I never redeemed my Brownie points professionally, but we did stay in touch, usually by mail and then later on the phone, maybe once a year or so. One guy was thinking about the other (or Harlan flipped past my name on his Rolodex. Yes, his Rolodex) and had 15 minutes to spare. Only once did Harlan call for a favor. Somebody had told him he was a clue, “Sci-fi writer Ellison,” in that day’s New York Times crossword: would I grab him a copy? (His papers will probably be the most entertaining batch ever inspected.) He checked in after 9/11. I checked in after he had a stroke. All other calls were just how-ya-doin.

He had idly invited me over to his house for a visit next time I was in SoCal, and the chance came up. Before I left, I said on the phone, “Down South when we say something like that we mean it, but I’m letting you back out now.” “No, no,” he said, ”come on over.” I followed his directions in my rental car — I hate driving in LA! — and they were precise down to the individual bottleneck. I spent several happy hours eating Chinese and shooting the shit at the fabled Ellison Wonderland. 

Harlan shared something important with Ray Bradbury: they both never grew up. Not deep down where it matters. His home was festooned with the kind of collectibles young boys had a generation before mine: cartoon and Western and space figurines, pop culture oddities, paraphernalia of every kind extending back to the pulp and radio eras. It was the house you dream of when you’re a short Jewish kid in Painesville, Ohio, and real life is an actual physical battle. 

Later I started to write a little fiction myself, and one story in particular, about a world in which a company like Microsoft merges with one like Disney, was so obviously influenced by “Repent, Harlequin!” that I dared to send it to the maestro. He called up a few days later and asked me if I really wanted to know what he thought. Uh-oh. And he calmly, gently explained that I had ruined a great idea with lousy execution. His bedside manner was so deft that I wasn’t thinking, Harlan hated my story (he didn’t, he just thought I’d dropped an interesting ball) so much as, Harlan read my story. My piece was entertaining enough that Gardner Dozois (R.I.P. — what a terrible year this has been for authors, and it’s not even half over) later placed it on his Honorable Mention list in THE YEAR’S BEST SCIENCE FICTION, a tyro’s Hugo, so I didn’t feel threatened or crushed. I felt honored, and I took Harlan’s advice to heart. So the same guy who was famous for tearing people new assholes did some delicate laser surgery on me instead, and I’m a better writer for it.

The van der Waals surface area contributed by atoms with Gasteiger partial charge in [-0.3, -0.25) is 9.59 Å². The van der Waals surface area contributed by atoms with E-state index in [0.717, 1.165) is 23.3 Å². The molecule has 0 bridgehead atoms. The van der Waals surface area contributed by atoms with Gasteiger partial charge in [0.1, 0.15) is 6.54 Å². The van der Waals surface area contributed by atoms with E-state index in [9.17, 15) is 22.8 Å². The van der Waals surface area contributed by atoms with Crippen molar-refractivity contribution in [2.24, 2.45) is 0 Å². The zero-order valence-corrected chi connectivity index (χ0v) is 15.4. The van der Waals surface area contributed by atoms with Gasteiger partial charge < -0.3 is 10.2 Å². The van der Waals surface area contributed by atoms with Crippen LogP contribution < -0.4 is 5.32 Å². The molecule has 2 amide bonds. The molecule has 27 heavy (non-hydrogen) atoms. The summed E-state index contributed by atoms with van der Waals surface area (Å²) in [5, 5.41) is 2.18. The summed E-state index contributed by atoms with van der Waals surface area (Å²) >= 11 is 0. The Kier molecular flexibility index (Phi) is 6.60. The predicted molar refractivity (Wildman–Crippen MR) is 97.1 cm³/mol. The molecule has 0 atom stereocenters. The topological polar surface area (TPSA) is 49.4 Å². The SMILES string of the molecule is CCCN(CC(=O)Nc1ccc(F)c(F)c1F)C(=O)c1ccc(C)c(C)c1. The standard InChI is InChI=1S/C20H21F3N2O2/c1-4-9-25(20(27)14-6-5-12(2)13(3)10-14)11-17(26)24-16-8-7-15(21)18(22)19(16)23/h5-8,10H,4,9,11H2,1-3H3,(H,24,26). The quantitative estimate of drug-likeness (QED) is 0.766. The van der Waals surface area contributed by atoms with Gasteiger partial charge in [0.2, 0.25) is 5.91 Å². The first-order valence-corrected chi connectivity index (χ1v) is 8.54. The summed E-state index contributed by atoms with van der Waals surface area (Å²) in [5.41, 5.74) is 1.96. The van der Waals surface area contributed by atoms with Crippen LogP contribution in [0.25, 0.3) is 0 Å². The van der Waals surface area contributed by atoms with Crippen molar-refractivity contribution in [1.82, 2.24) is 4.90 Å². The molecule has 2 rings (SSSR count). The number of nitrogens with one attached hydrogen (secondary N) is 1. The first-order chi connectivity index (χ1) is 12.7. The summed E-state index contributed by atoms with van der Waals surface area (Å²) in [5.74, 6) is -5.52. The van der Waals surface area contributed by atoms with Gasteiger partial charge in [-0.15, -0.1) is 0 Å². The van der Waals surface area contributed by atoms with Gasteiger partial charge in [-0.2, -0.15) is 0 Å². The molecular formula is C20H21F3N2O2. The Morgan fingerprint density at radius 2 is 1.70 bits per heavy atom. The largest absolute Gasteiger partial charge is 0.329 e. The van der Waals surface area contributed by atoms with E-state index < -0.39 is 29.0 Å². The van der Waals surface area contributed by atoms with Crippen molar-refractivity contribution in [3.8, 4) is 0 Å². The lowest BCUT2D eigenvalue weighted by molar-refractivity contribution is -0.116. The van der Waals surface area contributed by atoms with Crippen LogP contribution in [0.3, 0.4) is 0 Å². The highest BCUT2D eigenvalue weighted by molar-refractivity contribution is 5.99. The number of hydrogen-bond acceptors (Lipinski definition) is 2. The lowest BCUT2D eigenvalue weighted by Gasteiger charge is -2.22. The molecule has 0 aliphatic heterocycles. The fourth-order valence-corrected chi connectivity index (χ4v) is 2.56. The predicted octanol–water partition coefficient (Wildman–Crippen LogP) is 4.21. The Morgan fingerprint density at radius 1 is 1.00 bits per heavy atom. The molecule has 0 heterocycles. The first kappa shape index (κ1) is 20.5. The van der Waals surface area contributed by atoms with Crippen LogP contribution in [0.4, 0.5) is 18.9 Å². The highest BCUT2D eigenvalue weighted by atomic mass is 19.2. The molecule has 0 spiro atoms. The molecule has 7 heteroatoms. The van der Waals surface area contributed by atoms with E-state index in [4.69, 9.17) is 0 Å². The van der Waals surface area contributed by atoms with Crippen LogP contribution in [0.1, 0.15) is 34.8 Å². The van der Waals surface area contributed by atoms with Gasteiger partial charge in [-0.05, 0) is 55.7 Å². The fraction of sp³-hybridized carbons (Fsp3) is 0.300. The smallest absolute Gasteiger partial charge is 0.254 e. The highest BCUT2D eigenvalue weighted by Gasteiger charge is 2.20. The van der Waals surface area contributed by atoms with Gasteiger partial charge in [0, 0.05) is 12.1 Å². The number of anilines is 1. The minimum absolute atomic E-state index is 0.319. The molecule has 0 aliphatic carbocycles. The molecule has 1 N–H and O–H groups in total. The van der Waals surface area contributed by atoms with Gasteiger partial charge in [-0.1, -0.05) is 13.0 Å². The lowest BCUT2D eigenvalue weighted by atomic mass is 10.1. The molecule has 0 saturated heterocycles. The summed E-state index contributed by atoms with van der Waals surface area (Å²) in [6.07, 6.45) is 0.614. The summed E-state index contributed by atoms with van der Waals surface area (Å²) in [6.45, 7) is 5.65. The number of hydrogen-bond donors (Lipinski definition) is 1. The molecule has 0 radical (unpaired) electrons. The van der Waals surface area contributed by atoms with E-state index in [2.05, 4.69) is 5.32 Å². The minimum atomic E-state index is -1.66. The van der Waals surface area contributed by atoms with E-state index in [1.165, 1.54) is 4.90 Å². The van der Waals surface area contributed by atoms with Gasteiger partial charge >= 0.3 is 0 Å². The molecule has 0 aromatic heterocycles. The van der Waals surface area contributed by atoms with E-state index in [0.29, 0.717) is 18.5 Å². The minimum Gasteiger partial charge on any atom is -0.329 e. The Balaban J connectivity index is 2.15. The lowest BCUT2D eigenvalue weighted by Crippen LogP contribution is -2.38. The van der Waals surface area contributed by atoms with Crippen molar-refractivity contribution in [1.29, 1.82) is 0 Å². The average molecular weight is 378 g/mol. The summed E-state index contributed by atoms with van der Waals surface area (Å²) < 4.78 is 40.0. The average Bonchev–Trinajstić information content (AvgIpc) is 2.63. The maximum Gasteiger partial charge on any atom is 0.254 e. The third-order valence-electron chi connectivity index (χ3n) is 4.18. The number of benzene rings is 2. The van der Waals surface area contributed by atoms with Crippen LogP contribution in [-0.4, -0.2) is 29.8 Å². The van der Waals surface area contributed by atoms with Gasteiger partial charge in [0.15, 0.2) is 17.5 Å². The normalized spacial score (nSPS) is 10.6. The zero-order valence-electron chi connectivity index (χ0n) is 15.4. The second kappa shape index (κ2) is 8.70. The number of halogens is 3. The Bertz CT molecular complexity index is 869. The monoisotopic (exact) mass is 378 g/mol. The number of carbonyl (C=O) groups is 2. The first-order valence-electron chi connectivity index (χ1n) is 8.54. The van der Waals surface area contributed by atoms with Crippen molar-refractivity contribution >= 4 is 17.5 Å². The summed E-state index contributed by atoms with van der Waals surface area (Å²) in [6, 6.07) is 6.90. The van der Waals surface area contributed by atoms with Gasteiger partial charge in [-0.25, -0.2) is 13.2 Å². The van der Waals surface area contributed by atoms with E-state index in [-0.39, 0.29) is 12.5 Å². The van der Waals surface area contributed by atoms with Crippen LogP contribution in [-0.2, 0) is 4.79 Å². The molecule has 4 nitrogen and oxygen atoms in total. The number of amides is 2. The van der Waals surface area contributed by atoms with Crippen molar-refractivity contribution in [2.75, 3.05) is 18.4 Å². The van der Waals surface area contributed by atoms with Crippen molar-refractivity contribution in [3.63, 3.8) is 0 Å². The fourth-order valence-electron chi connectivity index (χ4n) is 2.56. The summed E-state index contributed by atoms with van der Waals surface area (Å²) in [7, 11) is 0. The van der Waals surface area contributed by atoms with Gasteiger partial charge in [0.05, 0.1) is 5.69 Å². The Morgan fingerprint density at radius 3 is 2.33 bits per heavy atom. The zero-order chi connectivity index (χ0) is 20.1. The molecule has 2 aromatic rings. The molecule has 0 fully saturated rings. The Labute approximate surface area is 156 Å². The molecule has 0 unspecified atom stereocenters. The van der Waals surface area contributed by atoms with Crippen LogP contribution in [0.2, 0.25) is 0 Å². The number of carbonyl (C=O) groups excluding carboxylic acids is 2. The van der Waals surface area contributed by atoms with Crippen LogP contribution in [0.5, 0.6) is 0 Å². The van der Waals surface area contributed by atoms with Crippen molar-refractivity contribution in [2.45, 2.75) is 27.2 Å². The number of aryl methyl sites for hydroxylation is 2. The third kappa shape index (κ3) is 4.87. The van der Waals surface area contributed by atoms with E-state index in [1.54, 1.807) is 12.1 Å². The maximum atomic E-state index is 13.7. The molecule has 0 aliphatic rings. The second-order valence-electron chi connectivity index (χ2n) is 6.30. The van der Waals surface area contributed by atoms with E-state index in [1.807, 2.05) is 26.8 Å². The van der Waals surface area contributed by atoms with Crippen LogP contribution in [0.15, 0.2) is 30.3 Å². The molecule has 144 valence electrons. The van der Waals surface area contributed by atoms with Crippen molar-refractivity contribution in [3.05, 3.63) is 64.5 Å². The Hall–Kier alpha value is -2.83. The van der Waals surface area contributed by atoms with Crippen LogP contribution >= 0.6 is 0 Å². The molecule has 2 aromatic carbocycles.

All he ever wanted was respect (and boy did he get it: he’s probably the most awarded writer there is). That, and for the scribes to get paid fairly by the Pharisees. Most of the articles you’re about to see will probably emphasize Harlan’s pugnacity, but I am living proof that he only resorted to opposition when he felt forced to. I wasn’t really part of his life, but he was part of mine, and I will definitely miss that growl “DUPREE!” on the phone. Any suits at any hereafters which might get the Ellison assignment would be well advised to play by the rules. Or else you’re gonna be so sorry.


Fifty Years Ago, The Future

May 31, 2018

space-odyssey-9781501163937_hr

If you like movies, you’ll periodically be delighted, surprised, tickled, thrilled, even amazed at the talent of the people who put them together. But only twice in my life have I walked out of a screening absolutely gobsmacked — emotionally flattened, finding it difficult to fully process what I’d just seen. The first happened just about this time of year exactly half a century ago, when some friends and I first saw 2001: A SPACE ODYSSEY.

A carload of college chums drove from Jackson, Mississippi to New Orleans — a three-hourish trip — to the Martin Cinerama, for 2001’s original 70mm “road show” engagement. We saw the movie and then we drove three more hours back (we collegians hadn’t enough dough for anything else). But that return trip was almost completely devoted to awed conversation which is most accurately rendered as: “Holy shit!” In other words: minds blown, it was frickin worth it.

2001 was now the best movie I’d ever seen by leaps and bounds, a position challenged only once, about four years later, by a 16mm print of CITIZEN KANE in a grad-school film history class. Nothing else since has even come close. I’ve probably seen the flick twenty times by now and I feel like I know it pretty well. I’ve read every snippet I could find about it. So imagine my surprise when a new book for 2001’s fiftieth anniversary managed to take me to school dozens of times with endlessly fascinating arcane details. Michael Benson’s SPACE ODYSSEY is the only book on the subject you’ll ever need.